By Maria Saporta
Friday, February 3, 2012
After 20 years as president and CEO of Big Brothers Big Sisters of Metro Atlanta, Janice McKenzie-Crayton could not be more excited.
The 50-year-old organization will soon be moving to its own home in Midtown — a move that she believes will improve the visibility, branding and operations of the nonprofit that matches “Big Brothers” and “Big Sisters” with their younger counterparts.
Sitting in the conference room of the historic home on Peachtree and 17th streets, McKenzie-Crayton’ eyes widen when she sees all the young professionals walking by. In her mind, they are future “Bigs” who can be matched with younger brothers and sisters.
Atlanta’s Big Brothers Big Sisters already is among the top five among the nation’s 360 BBBS agencies serving 3,400 children a year out of its current location in the United Way building downtown.
Last year, it was able to establish 979 new matches. Each match requires at least three one-on-one interviews — one with the child, one with the big brother or big sister and then a third when they are introduced to one another.
By buying its own home and doubling its available space to 25,000 square feet, Atlanta’s BBBS believes it can increase the number of children so that it serves 5,000 on an annual basis. The new home also will have enough space to grow from its current base of 40 employees to more than 75.
In order to accomplish its goal, Atlanta’s BBBS has launched a $6.58 million capital campaign, which includes $910,000 for new programming initiatives. Currently in its silent phase, the campaign already has raised $2.9 million.
Although it is a three-year campaign that’s been under way for the past year, McKenzie-Crayton and her team members hope the agency will be able to close out its fundraising efforts by the end of the year. They are working with Mark Wilkison, senior vice president of the Sinclair, Townes & Co. fundraising firm on the campaign.
BBBS bought the former home of the Perkins & Will architectural firm for a below-market price of $4.2 million with a low interest loan. Renovation on the building began Jan. 30, and the agency expects to move in before the end of June.
When the renovation is complete and its debt has been paid off, BBBS will be able to save $245,000 in annual operating costs by not having to pay rent and in lower monthly utility costs because the project is being done with green building standards thanks to a grant from the Kendeda Fund.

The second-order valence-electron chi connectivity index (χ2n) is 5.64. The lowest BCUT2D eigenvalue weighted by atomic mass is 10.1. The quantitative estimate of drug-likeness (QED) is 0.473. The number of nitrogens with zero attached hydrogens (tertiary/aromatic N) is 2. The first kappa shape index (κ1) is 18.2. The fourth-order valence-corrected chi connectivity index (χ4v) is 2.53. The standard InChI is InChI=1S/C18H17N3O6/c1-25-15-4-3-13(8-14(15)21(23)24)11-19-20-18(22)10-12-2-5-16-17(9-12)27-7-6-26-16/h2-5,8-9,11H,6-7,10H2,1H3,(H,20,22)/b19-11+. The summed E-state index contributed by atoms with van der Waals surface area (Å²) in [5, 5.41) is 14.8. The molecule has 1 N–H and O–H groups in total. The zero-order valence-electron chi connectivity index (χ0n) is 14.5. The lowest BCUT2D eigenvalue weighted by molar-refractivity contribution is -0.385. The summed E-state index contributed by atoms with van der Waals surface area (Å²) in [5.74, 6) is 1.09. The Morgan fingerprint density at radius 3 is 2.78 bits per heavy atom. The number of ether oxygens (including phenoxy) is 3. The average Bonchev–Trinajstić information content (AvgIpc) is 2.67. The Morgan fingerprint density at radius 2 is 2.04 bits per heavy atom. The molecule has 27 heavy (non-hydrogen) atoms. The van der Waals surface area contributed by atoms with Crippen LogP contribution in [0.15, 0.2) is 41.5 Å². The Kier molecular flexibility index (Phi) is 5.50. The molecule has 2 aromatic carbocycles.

Those savings will enable Atlanta’s BBBS to serve another 243 matches between “Bigs” and “Littles,” according to Miranda Bryen, the agency’s director of marketing and campaign manager.
Currently, Atlanta’s BBBS has 469 children (all boys) on its waiting list. The biggest shortage that the agency faces is finding enough “big brothers” to serve the young males, many of whom have grown up without a father figure.
On the other hand, the agency has more than enough “big sisters” to be matched with young girls.
McKenzie-Crayton said BBBS has been successful in building and nurturing matches “with amazing results and outcomes.” The average match in Atlanta lasts 33 months compared with the national average of 24 months for a match.
“If they stay together for 18 months, there is a demonstrative difference in the life of that child,” McKenzie-Crayton said.
New Breman director
The Breman Jewish Heritage & Holocaust Museum has hired a new executive director, Aaron Berger. The museum had conducted a nationwide search to succeed Jane Leavey, the founding director who had been in her role for 28 years before retiring on Dec. 31.
Berger was selected based on his experience leading two art museums in Georgia. He was director of the Marietta/Cobb Museum of Art, stabilizing the museum and restructuring the organization. In 2002, Berger became director of the Albany Museum of Art, which experienced strong growth in membership and attendance during his tenure.
Spring Asher, co-president of the Breman board, said that after conducting a search, “we found the right person already here in Atlanta.”
At its annual dinner Jan. 28, the Cobb Chamber of Commerce welcomed its new chairman — Tony Britton, vice president of Community & Southern Bank.
He succeeds Rob Garcia, president and chief operating officer of the Bank of North Georgia, who had served in that role for two years.
The chamber also has named Greg Morgan, the partner in charge of the Atlanta office of the Mauldin & Jenkins accounting firm, as chairman-elect.
March of Dimes
William Jennings, managing director of Navigant’s Disputes and Investigations practice, will chair the March of Dimes’ largest annual event — the March for Babies — April 28 at the Georgia World Congress Center.
In 2012, it is expected that more than 20,000 babies will be born prematurely or with a serious birth defect. The March of Dimes has is working to reduce the rate of premature birth.
“Raising public awareness for stronger and healthier babies is so important,” Jennings said about why he is leading the annual March for Babies event in Georgia..
Last year, the local event attracted more than 15,000 participants and raised. $1.2 million. This year, Jennings would like to raise $1.5 million.
Atlanta is one of 900 communities across the nation that also will be holding marches, and it is expected that more than seven million will participate.